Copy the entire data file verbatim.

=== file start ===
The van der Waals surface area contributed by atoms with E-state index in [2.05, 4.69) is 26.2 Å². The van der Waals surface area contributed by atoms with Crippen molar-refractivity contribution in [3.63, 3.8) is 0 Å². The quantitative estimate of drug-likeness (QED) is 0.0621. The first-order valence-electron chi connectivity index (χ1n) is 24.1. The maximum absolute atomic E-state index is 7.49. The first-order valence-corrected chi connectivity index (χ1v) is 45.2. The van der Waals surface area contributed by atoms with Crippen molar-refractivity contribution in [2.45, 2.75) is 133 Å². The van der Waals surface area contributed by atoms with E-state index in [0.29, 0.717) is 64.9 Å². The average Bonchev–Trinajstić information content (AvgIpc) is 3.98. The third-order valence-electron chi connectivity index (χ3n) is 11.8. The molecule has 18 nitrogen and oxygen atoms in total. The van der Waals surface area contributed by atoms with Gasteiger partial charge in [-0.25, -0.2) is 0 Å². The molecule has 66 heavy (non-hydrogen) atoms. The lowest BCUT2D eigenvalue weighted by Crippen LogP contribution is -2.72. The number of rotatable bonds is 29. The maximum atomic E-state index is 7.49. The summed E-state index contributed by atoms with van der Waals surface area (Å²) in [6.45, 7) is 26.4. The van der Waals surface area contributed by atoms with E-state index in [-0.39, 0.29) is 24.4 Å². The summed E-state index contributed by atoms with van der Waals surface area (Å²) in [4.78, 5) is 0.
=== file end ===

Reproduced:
The van der Waals surface area contributed by atoms with E-state index in [2.05, 4.69) is 26.2 Å². The van der Waals surface area contributed by atoms with Crippen molar-refractivity contribution in [3.63, 3.8) is 0 Å². The quantitative estimate of drug-likeness (QED) is 0.0621. The first-order valence-electron chi connectivity index (χ1n) is 24.1. The maximum absolute atomic E-state index is 7.49. The first-order valence-corrected chi connectivity index (χ1v) is 45.2. The van der Waals surface area contributed by atoms with Crippen molar-refractivity contribution in [2.45, 2.75) is 133 Å². The van der Waals surface area contributed by atoms with E-state index in [0.29, 0.717) is 64.9 Å². The average Bonchev–Trinajstić information content (AvgIpc) is 3.98. The third-order valence-electron chi connectivity index (χ3n) is 11.8. The molecule has 18 nitrogen and oxygen atoms in total. The van der Waals surface area contributed by atoms with Gasteiger partial charge in [-0.25, -0.2) is 0 Å². The molecule has 66 heavy (non-hydrogen) atoms. The lowest BCUT2D eigenvalue weighted by Crippen LogP contribution is -2.72. The number of rotatable bonds is 29. The maximum atomic E-state index is 7.49. The summed E-state index contributed by atoms with van der Waals surface area (Å²) in [6.45, 7) is 26.4. The van der Waals surface area contributed by atoms with E-state index in [-0.39, 0.29) is 24.4 Å². The summed E-state index contributed by atoms with van der Waals surface area (Å²) in [4.78, 5) is 0.